Find the Real and Useful in a Crowd of Wow
What is WOW often crowds out what is real and useful–even in real estate.
It seems that sensationalism gets a lot of attention—even in the residential brokerage industry. What is wow often crowds out what is real and useful. Wow may be neat, but it won’t help your business.
Here are some real and useful thoughts.
To be arrogant or dismissive of competitors, whether new or existing, is a deadly disease. This attitude kept traditional incumbent brokerage firms from effectively competing with RE/MAX during their early years, and the same attitude prevented firms from competing effectively with Keller Williams during their surging growth years. It’s scary to think that the industry will look at Compass, Redfin, and eXp in the same manner today.
Key Element: Recruiting System
You can’t build and grow a successful residential brokerage firm unless you have a system to recruit and develop talented real estate professionals. It means a real system, not just wishful thinking. Far too many brokerage firms who bemoan new forms of competition or pine for the good old days have no system for recruiting and developing agents.
If it was only about the money, that is, if agents and teams only cared about the cost of joining a brokerage, most leading brokerage firms would already be out of business. Finding out what else agents and teams’ value from their brokerage should be a high priority goal for every brokerage, regardless of brand, business model or location.
Don’t Get Distracted
Many brokerage leaders get distracted by the noise in the industry. Along with arrogance and dismissiveness, this can have deadly consequences. There are already enough distractions running a brokerage without getting caught up in who said what at which conference. Brokerage is not a complicated scientific endeavor. It’s mostly a relationship business. How much of your time is spent in this area
Gross margins (what a brokerage has left after the agents have been paid) are shrinking, and they’re going to continue to do so for most brokerage firms. There will always be someone in your market that is less expensive than you are. Our benchmark studies show that the average Gross Margin among REAL Trends 500 firms has dropped from around 22 percent to about 14 percent in the last five years. It may be useful to plan on 14 to 16 percent as a target over the next three to five years. How would you, or are you now, managing in this environment?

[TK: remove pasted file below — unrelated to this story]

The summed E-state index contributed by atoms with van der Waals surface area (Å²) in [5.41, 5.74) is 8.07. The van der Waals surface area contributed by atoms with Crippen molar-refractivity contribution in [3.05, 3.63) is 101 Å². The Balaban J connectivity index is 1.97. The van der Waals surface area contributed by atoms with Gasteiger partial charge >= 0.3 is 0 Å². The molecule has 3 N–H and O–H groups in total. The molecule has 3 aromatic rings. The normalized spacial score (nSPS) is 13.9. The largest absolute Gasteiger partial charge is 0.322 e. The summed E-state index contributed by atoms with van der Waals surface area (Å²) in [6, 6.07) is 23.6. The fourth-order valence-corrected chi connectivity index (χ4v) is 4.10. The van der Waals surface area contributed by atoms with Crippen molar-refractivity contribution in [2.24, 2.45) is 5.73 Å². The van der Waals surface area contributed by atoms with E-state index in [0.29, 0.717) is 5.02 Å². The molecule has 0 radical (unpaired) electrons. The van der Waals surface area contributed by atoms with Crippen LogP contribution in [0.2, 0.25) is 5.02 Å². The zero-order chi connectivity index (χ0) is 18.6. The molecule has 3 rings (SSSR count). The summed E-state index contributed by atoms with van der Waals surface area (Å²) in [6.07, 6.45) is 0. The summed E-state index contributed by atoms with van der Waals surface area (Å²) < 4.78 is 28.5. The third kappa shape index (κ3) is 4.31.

Core services, such as mortgage, title, escrow and property management, are crucial additional income and profit opportunities. Also, many successful firms are supplementing their incomes with fees for risk management, technology, and marketing services. Each will be more important as gross margins continue to be pressured.
This remains a great business. If it weren’t, why are so many outside investment firms entering? If the business wasn’t viable, why have firms like Redfin and Compass been able to raise so much capital? Why is it that so many private equity firms now have an interest? In our 31 years of merger and acquisition work, we have never had more interest in the brokerage industry than we have today. And while many owners have chosen to exit, there are just as many new entrants. Independents and franchised firms alike are appearing in our top rankings each year, some that didn’t exist five or ten years ago.
To the difference between what is sensational and threatening, and what is real and useful, REAL Trends will continue to focus on the latter. We care less about what is fashionable and more about what matters.